View Full Version : Say I wanted to learn how to do engraving...

May 3, 2002, 01:30 AM
Nothing *terribly* fancy.. say a wire inlay in metal.

I've done this kinda thing in wood before, and thought it might be kinda neat to try it in steel... maybe even carry a pattern "Sting" wise from grip to receiver (1911).

What would I need to get tools-wise?

Any reference works I should look at?



PS.. if I wanted an aftermarket finish on a pistol, but with wire inlays.. would I first cut the grooves, then send the pistol off to be finished, and then work the wire into the groove when I got it back?

May 3, 2002, 01:48 AM
I'd buy any available engraving books. I think Brownell's carry a couple. This will give the basics of technique.

Different techniques require finishing of the gun at different times. An engraved gold inlay of a bear, for instance, might require the gun be blued after the inlay is in place, but before it's final shaped and engraved. Another project might have the gun blued first. Depends on what you're doing.

Equipment needed depends entirely on how deep you want to get into it. It can run to the Thousands of bucks, or you can at least experiment with a few gravers, a chasing hammer, and some other odds and ends.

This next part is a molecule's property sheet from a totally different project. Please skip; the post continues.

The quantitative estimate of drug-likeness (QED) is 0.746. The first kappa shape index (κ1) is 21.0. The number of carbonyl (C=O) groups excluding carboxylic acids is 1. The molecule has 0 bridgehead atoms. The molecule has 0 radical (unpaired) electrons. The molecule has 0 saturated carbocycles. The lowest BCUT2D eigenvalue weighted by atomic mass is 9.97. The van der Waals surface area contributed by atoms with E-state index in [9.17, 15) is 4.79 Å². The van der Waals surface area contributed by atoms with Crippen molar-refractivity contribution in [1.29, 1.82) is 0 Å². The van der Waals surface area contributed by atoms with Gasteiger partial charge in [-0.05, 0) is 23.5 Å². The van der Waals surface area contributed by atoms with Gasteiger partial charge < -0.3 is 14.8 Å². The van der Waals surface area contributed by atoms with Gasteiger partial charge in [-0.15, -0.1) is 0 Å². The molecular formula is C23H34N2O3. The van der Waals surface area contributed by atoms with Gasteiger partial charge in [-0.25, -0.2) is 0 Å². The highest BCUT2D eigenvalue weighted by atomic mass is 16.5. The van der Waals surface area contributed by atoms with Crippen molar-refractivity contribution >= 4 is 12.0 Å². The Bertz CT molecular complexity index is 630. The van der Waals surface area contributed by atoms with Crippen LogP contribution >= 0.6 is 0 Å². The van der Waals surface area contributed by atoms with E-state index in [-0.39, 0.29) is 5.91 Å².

Doing inlay in metal is somewhat different than wood. First a groove or channel is cut where the wire is to go. Then the edges are undercut and the soft wire is hammered into the channel. The metal flows into the undercuts and locks it into place. Then the exposed wire is cleaned up.
Inlays are done the same way and shaped and engraved after hammering in place. Thats how those gold figures are applied to guns. Gold is almost always used since it is soft and mallable, and will flow into the undercuts. Silver is harder and more difficult to work.

May 3, 2002, 09:13 AM
I would recommend that you check for NRA short courses in engraving. Trinidad State JC shows a basic engraving course from May 27 through June 7 of this year. My experience with the NRA short courses at Montgomery Community College has been very positive.

The link below will lead you to various schools that offer short courses.



Alex Johnson
May 3, 2002, 10:51 AM
It may be hard to believe but one of the hardests cuts to make with an engraver is the straight line. Curves tend to be a lot easier to cut. You could start with the hand engraver's but they take a lot of time to master, a somewhat quicker route is to invest in one of the power engravers such as the Ngravers, these will provide better control and give you quicker results, though they still require lots and lots of practice.